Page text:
Tuesday, May 12, 2009

New Videocast: The Clothing of Courtly Love


In this seventh episode of De Amore: On Love with Brikena Ribaj, I discuss the idea that many medieval characters, male and female, are not inflected for gender. I refer to such works as Parzival and Erec. Our understanding of how gender worked in the Middle Ages might just shed some light on the different forms of gender expressions we encounter in modernity.

You can view the episode here.






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hhttp://farm1.static.flickr.com/80/244976012_d84400c10c.jpg

7 comments:

JJ said...

It's really mind-boggling that male/female characters are not inflected for gender.
You refer to a gender-marking when the characters enter spaces like a church, the royal court, and so forth. What do such structures add to 'gender'?

JJ said...

It's really mind-boggling that male/female characters are not inflected for gender.
You refer to a gender-marking when the characters enter spaces like a church, the royal court, and so forth. What do such structures add to 'gender'?

Becca said...

So, the noble medievals saw love as self-reflection.
In modernity, we'd call this narcissism. I tend to call it truth. Loving that which validates and reflects you seems pretty logical to me.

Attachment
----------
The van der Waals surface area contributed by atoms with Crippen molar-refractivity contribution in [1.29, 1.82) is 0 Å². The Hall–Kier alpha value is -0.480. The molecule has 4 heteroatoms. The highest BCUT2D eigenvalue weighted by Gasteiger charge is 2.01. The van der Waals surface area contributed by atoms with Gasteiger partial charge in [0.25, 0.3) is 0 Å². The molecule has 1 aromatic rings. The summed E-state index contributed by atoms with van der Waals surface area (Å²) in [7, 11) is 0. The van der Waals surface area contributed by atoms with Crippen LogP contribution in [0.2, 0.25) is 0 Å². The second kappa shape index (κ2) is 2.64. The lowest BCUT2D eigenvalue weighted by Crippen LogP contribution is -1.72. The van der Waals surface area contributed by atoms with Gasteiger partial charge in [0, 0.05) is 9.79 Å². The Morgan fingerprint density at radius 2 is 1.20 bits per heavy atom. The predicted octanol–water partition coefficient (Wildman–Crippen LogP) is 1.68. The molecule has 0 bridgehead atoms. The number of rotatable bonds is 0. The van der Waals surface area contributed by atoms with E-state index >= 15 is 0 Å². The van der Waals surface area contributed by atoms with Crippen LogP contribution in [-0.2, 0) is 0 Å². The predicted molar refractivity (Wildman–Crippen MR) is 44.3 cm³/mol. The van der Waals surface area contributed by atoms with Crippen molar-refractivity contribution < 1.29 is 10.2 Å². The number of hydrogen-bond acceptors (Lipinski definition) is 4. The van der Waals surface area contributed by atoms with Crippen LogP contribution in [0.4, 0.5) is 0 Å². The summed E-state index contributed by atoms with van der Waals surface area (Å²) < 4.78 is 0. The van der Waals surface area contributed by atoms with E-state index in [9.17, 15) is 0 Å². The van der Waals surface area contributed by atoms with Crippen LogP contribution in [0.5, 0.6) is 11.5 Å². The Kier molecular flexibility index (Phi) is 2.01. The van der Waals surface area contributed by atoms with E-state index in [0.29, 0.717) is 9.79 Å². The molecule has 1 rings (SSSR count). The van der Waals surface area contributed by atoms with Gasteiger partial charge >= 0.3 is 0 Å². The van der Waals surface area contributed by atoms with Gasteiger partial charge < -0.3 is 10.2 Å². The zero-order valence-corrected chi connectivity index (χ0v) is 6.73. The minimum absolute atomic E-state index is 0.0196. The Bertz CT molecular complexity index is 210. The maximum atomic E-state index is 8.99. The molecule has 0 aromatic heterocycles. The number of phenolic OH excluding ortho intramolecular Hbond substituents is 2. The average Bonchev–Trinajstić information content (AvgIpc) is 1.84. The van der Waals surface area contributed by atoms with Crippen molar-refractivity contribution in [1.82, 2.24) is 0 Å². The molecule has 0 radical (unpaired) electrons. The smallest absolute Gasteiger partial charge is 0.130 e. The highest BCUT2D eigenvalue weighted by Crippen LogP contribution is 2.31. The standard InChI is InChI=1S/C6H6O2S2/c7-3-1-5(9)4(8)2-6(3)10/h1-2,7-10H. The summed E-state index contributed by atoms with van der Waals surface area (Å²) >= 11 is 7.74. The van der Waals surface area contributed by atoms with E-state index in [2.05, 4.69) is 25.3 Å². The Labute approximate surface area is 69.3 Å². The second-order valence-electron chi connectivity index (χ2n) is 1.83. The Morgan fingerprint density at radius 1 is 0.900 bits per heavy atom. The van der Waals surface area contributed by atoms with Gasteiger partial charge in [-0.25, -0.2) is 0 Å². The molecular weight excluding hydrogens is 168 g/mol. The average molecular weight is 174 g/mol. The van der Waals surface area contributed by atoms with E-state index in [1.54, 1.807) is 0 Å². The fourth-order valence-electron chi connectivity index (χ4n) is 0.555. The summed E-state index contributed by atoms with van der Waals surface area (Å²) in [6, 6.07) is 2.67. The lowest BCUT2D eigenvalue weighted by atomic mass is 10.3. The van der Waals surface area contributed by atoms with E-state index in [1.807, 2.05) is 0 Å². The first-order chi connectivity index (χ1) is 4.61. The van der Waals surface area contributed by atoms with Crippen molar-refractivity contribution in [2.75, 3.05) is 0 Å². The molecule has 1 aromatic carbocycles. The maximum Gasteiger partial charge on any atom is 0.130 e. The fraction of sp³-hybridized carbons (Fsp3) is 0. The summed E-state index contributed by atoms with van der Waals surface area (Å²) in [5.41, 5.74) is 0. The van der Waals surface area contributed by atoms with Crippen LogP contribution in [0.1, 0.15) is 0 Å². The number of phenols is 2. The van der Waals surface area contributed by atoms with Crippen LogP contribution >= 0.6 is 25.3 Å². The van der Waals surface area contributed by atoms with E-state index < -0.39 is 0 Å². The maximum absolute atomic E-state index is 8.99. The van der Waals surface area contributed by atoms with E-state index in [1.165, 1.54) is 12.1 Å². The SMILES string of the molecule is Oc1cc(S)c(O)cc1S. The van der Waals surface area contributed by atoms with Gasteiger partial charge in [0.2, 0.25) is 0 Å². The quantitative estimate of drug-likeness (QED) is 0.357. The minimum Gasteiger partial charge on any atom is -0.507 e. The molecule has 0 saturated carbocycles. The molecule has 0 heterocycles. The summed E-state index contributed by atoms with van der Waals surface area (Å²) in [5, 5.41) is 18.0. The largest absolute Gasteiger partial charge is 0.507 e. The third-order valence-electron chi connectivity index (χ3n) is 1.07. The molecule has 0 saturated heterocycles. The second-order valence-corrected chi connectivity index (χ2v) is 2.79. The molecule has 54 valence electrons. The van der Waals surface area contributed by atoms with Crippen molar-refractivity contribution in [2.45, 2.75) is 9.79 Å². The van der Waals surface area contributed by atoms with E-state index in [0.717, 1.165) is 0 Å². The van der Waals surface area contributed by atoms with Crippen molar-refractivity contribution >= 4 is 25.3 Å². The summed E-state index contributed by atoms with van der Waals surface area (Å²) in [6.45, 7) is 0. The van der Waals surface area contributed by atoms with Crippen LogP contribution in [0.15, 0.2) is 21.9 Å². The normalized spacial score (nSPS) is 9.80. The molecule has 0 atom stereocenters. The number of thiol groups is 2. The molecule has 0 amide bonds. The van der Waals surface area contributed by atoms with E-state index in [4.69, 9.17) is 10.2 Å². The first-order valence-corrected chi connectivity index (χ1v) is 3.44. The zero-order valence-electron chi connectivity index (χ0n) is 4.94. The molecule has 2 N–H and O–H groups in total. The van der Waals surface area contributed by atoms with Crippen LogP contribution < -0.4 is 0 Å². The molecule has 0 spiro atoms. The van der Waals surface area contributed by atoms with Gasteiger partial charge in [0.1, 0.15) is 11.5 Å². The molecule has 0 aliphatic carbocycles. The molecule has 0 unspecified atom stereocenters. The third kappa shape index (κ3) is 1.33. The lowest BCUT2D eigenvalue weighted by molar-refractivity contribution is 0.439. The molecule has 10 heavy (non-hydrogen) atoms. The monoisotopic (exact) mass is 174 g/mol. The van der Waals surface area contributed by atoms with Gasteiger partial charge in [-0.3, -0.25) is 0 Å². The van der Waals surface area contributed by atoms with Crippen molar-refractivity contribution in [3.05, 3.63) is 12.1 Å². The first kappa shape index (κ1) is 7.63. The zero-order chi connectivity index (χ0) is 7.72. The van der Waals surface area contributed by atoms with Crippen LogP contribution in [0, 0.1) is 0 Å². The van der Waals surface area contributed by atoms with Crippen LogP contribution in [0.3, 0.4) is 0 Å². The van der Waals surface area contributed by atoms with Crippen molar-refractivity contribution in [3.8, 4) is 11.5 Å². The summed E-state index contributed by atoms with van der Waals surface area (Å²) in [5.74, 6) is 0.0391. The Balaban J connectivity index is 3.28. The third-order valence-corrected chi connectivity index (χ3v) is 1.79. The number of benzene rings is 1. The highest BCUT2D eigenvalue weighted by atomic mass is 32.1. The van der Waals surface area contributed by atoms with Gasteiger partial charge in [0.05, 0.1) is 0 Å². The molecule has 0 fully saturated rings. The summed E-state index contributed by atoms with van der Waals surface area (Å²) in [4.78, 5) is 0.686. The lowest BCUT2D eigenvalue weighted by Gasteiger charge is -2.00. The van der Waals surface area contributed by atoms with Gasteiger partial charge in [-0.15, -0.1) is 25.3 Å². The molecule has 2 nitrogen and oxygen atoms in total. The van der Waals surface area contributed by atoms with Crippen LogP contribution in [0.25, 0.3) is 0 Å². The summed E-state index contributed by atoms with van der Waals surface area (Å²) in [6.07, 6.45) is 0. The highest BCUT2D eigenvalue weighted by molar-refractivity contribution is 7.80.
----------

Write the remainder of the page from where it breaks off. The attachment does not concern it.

I liked this. Where was the photo taken?

B.R. said...

Because such structures as churches or the Arthurian court are the ones that inflect for gender. When out in the open, male and female characters are not marked for gender. They are equally beautiful. So, it's not that such structures add to gender, they plainly gender.
-The phone is from google image. I wanted to find a graph that epitomized a kind of androgyny I would approve of. I settled on this.

Nicki said...

I wish that gender inflection would fall out of use. The medievals knew their stuff.

liam said...

1) thank you for mentioning the relative newness of strict sexual identity. obviously homosexual and heterosexual behaviours occurred prior to the 20th century, but there wasn't a particular rule set upon which to classify people, which i think probably left a lot more minds open to opportunity and individual tendencies.

2) i enjoy literature and text with a certain vagueness about the character, as with the nameless characters in once. it allows the reader to focus on other traits more, instead of relying on learned presumptions.

3) your wardrobe choice for this piece seems especially relevant.

Dana said...

I also find it peculiar that 'gender' makes so many people anxious. It's a fascinating, social text and the fact that the medievals were so unmaking of it, for a good part of their existence, should teach us a thing or two.
I also like the clothing presentation. Not by chance, I would submit. ;)